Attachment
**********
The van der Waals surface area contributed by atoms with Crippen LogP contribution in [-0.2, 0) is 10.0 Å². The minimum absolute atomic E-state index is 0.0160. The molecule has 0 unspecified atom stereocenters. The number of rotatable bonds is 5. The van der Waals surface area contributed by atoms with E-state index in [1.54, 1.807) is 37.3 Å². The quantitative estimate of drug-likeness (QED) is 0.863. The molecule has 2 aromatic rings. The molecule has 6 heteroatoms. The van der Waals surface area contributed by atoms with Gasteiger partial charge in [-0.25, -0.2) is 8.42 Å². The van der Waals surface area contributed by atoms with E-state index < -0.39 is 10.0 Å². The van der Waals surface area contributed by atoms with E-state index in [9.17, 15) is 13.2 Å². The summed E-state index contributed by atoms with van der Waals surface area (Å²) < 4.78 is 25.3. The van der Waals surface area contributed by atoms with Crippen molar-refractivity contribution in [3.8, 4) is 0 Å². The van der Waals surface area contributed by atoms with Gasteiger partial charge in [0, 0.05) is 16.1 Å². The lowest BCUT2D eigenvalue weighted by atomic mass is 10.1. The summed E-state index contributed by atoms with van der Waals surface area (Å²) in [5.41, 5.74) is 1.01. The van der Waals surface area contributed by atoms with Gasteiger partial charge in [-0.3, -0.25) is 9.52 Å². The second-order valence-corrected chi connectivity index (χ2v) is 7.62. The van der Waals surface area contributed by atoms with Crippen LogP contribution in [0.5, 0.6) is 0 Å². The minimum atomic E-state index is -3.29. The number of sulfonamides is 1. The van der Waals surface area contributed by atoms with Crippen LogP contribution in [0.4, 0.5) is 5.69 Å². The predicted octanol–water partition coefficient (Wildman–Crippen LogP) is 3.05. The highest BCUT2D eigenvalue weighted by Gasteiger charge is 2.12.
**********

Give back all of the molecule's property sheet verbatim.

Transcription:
The van der Waals surface area contributed by atoms with Crippen LogP contribution in [-0.2, 0) is 10.0 Å². The minimum absolute atomic E-state index is 0.0160. The molecule has 0 unspecified atom stereocenters. The number of rotatable bonds is 5. The van der Waals surface area contributed by atoms with E-state index in [1.54, 1.807) is 37.3 Å². The quantitative estimate of drug-likeness (QED) is 0.863. The molecule has 2 aromatic rings. The molecule has 6 heteroatoms. The van der Waals surface area contributed by atoms with Gasteiger partial charge in [-0.25, -0.2) is 8.42 Å². The van der Waals surface area contributed by atoms with E-state index < -0.39 is 10.0 Å². The van der Waals surface area contributed by atoms with E-state index in [9.17, 15) is 13.2 Å². The summed E-state index contributed by atoms with van der Waals surface area (Å²) < 4.78 is 25.3. The van der Waals surface area contributed by atoms with Crippen molar-refractivity contribution in [3.8, 4) is 0 Å². The van der Waals surface area contributed by atoms with Gasteiger partial charge in [0, 0.05) is 16.1 Å². The lowest BCUT2D eigenvalue weighted by atomic mass is 10.1. The summed E-state index contributed by atoms with van der Waals surface area (Å²) in [5.41, 5.74) is 1.01. The van der Waals surface area contributed by atoms with Gasteiger partial charge in [-0.3, -0.25) is 9.52 Å². The second-order valence-corrected chi connectivity index (χ2v) is 7.62. The van der Waals surface area contributed by atoms with Crippen LogP contribution in [0.5, 0.6) is 0 Å². The minimum atomic E-state index is -3.29. The number of sulfonamides is 1. The van der Waals surface area contributed by atoms with Crippen LogP contribution in [0.4, 0.5) is 5.69 Å². The predicted octanol–water partition coefficient (Wildman–Crippen LogP) is 3.05. The highest BCUT2D eigenvalue weighted by Gasteiger charge is 2.12.